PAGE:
in all honesty, if it were not for friends’ mixes or for the streaming of full albums online, it would be difficult to be introduced to new music. it’s hard to go out and buy a new CD when, in all honesty, there’s a lot out there that simply stinks.

    it’s nice knowing what you’re getting is quality, and sometimes it takes trusted friends to educate us on what’s earworthy and not companies that are swayed by how much they’re getting paid.

  • Christine Kane

    Michelle, It’s funny you should mention the clip at the beginning of DVD’s…I was actually thinking of that and cracking up as I wrote this blog. I think any kind of message like that doesn’t work at all, and tries to add high-drama to something that’s so not high drama. (and you’re right about the whole hollywood thing. yikes.) Thanks for the thoughts and revelations!

  • Michelle

    In all the conversations I’ve had about this subject I’ve never heard the perspective of an artist. Thanks for the insight from your end of things. When Napster was fresh I downloaded all sorts of stuff (though in my defense it was music I’d already purchased on cassette tape and wanted digital copies of) but my husband, the ever present attorney, tsk tsk tsked me constantly. Once the ruling came down on Napster he said, “Now here are the guidelines and what the courts say, you can’t argue with this any more.”

    I was really grateful for itunes because it takes away any temptation to pirate–a dollar for a song is so unbelievably reasonable, and to be able to purchase only one or two songs from an album is so cheap that they’ll have my loyalty forever. Plus, it gets me to sample stuff I never would have normally.

    I can’t see why anyone can justify stealing songs when there are ways to do it “responsibly” (and she shouldn’t have been upset with that choice of word, it’s the softer version of “honestly”).

    However, I do have to say that those commercials at the beginnings of DVDs that are anti-piracy crack me up. The idea of Hollywood preaching about “morality” (i.e. not stealing) when they seem to be on the cutting edge for glorifying violence, crime, adultery, and whatever other vice wins the Oscar that year is so amazingly beyond irony that I can’t help but laugh. They’ll preach about morality when it hurts their pocketbook.

    Oh! Too long of a comment, sorry, but a great post on an interesting subject.

  • Christine Kane

    Thanks Star! It’s really the main way that people find independent artists. Thanks for the kind words!

  • Christine Kane

    Hey Tony! You’ve got nice friends. I love a good gift card! (In fact, an iTunes gift card is what I gave Edna Mae after last year’s tour as a thank you!)

  • Tony D. Clark

    I still download all my music for free – thanks to iTunes gift cards 🙂

    Most of my collection over the past couple of years has come from them. I used to be told that I was hard to shop for – before iTunes and Amazon gift certificates.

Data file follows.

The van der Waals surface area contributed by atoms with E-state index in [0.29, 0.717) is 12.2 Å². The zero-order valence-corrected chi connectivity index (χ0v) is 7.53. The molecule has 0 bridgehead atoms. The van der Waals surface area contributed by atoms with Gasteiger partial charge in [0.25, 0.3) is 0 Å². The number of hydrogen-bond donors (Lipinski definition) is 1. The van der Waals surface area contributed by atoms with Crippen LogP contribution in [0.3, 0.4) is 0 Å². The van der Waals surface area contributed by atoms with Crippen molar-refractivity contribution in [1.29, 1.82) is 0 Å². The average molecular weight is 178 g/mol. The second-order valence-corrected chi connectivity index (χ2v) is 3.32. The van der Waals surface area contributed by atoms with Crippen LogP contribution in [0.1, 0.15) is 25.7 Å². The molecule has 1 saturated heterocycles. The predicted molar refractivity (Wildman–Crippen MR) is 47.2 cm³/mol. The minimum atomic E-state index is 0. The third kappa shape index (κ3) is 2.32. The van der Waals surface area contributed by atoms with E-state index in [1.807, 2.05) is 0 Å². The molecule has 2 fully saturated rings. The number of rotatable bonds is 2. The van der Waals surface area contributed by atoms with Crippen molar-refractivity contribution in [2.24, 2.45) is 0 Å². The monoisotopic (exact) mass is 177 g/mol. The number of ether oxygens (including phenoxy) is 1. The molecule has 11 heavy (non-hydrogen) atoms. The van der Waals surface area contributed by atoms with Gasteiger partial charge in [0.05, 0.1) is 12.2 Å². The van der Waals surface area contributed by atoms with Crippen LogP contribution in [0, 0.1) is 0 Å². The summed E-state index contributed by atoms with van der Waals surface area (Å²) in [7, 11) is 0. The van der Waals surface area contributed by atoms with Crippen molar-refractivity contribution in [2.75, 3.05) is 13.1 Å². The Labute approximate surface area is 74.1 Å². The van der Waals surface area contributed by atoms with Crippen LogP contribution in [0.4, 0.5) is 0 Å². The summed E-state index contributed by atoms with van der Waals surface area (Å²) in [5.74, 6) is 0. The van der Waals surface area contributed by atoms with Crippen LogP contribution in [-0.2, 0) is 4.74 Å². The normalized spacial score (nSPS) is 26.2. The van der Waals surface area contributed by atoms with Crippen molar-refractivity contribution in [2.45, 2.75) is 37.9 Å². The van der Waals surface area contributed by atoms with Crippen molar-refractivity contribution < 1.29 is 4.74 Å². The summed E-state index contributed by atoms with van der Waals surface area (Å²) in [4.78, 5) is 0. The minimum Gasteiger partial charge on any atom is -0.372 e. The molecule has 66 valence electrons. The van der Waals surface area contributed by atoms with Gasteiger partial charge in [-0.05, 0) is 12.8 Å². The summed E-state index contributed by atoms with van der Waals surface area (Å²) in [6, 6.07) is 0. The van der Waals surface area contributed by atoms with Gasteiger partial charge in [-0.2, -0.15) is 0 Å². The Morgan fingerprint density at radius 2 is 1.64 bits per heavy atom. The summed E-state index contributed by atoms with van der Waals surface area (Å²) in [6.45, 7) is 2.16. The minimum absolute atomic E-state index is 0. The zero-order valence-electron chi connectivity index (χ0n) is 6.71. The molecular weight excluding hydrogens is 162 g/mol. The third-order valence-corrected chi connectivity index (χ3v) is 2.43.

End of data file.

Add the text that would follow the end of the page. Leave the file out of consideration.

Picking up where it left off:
Nothing quite like getting the opportunity to get some music you like, when you what.

    Free music, only better 😉

  • Star

    This is exactly how I found your music. A comment from one of your readers on another person’s blog led me to you, and then you led me to your music by sharing several of your songs here and on YouTube (my fav: Right Outta Nowhere). No need to pirate; just fall in love with the music and buy it.

  • Christine Kane

    Thanks Janet. The good news is that there are more and more people choosing not to adopt that attitude!

    Hi Jer – What you describe comes from “putting a face on it.” Once the artists become real and are no longer just media images (which are essentially impersonal) – then it’s a little harder to take their stuff. I happen to think that everyone is connected anyway — which conveniently puts a very personal perspective to it!

    Thanks Rick! Yes, what you describe is the “high cost of cheap food” phenomenon that so many people are recognizing now.

  • Rick Cockrum

    Well put, Christine.

    Someday people will realize nothing is free. Even if there isn’t an economic costs, there are emotional, ethical, spiritual costs, and/or social costs involved in any action.

  • Jer

    I used to do the ‘free’ music thing myself, not albums at a time really, but a good amount. I started moving away from that and purchasing my music honestly because, yeah, I like the people whose music I listen to, and I want them to be successful and make more music. It takes money to do that.
    Plus, now that I have friends who are trying to make it as musicians, I definitely don’t want to see them put so much effort and money into it only to get nothing in return. (Plus, as their web designer and roadie, when they make money, I make money…theoretically…)

    I believe Everything Is Free by Gillian Welch is about this very subject, yes? Good song…

  • Janet Green

    Christine, your comments about acting out of a sense of entitlement and “poverty consciousness” make a very strong point. This attitude is so pervasive in US culture today and is only getting worse. This was a very well-crafted post. ~ Janet